If one can get past the strips with that character— which don't make up a lot of the book, but nonetheless could be enough to ruin the whole collection for anyone— there are at least other, far less offensive things, to enjoy.

The action and plots are full of somewhat over the top action, with doses of humour and romance thrown in for good measure. And, as they were written daily and with stories that flowed from one strip to the next, it doesn't work half-bad as a graphic novel. Of course, there's some recapping from strip to strip that you won't find in a typical graphic novel, but there are still larger over-arching stories.

And (again with the very notable exception of the "colored cook") I enjoyed the art. Expecting a daily to be short on backgrounds and details due to the time constraints, I was very impressed with Gould's work; full of hatching and cross-hatching, patterns, and interesting things to take in.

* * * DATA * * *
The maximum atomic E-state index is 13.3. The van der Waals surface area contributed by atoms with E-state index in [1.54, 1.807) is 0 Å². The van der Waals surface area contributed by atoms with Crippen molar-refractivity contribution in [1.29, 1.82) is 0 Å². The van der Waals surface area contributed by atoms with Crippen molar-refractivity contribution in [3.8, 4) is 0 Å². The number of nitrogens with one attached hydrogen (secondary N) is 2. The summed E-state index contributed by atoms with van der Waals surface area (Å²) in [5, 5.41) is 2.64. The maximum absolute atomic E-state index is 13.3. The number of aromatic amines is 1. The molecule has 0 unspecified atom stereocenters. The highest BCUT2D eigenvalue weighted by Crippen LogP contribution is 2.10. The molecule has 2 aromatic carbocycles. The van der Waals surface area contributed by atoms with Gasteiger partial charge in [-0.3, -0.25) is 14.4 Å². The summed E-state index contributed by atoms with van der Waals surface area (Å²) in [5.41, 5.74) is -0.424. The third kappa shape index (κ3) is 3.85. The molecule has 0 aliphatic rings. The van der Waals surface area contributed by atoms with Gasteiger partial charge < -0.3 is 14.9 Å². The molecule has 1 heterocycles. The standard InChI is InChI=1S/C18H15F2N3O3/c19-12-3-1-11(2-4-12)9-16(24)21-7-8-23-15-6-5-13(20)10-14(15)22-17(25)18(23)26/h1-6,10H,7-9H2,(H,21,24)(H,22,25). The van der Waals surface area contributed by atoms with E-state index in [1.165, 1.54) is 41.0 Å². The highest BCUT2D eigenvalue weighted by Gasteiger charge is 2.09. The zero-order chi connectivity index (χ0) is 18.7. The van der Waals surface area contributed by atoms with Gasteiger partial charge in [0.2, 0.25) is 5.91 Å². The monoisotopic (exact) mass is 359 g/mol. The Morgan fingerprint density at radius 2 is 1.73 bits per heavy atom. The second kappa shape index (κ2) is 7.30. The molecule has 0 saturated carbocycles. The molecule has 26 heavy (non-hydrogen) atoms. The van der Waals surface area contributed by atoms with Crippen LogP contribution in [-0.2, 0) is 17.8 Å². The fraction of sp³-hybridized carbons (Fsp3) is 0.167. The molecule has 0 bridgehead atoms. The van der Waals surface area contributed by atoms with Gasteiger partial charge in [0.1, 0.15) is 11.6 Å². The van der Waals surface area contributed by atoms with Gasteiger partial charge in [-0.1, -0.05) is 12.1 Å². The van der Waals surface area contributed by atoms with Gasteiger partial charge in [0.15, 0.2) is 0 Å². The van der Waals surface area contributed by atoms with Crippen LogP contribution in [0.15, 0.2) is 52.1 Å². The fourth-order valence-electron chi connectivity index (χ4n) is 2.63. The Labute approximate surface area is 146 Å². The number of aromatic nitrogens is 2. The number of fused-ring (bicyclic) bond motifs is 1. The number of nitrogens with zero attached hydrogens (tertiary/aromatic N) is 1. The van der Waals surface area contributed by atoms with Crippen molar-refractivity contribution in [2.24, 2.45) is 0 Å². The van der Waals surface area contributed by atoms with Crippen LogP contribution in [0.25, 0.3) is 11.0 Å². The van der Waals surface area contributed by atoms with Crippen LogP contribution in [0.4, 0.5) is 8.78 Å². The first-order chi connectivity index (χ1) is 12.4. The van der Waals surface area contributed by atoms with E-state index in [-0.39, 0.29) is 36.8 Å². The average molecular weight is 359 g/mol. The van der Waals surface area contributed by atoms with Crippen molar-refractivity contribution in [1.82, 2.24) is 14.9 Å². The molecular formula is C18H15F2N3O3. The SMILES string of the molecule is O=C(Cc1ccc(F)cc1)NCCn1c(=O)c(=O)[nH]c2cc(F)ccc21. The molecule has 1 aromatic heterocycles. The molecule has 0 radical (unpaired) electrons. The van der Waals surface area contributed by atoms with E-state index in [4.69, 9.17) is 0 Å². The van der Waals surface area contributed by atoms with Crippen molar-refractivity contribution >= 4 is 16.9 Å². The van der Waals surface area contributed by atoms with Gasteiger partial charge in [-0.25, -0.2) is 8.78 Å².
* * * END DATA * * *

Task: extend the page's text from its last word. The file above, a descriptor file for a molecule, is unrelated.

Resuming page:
Thursday, June 16, 2016

Reader's Diary #1323- Marina Endicott: The Little Shadows

There was a recent Saturday Night Live sketch in which Kyle Mooney plays an actor portraying Clark (of Lewis and Clark). He introduces himself as "soldier, explorer, politician, and boo, slave owner" to which Cecily Strong, playing his co-actor, remarks to their audience, "but remember, guys, nobody knew it was bad back then."

I love that line for its ridiculousness and the way it calls out the way historical racism is often brushed aside. Of course there were plenty of people back then, black of course, but white too, who knew exactly how wrong it was.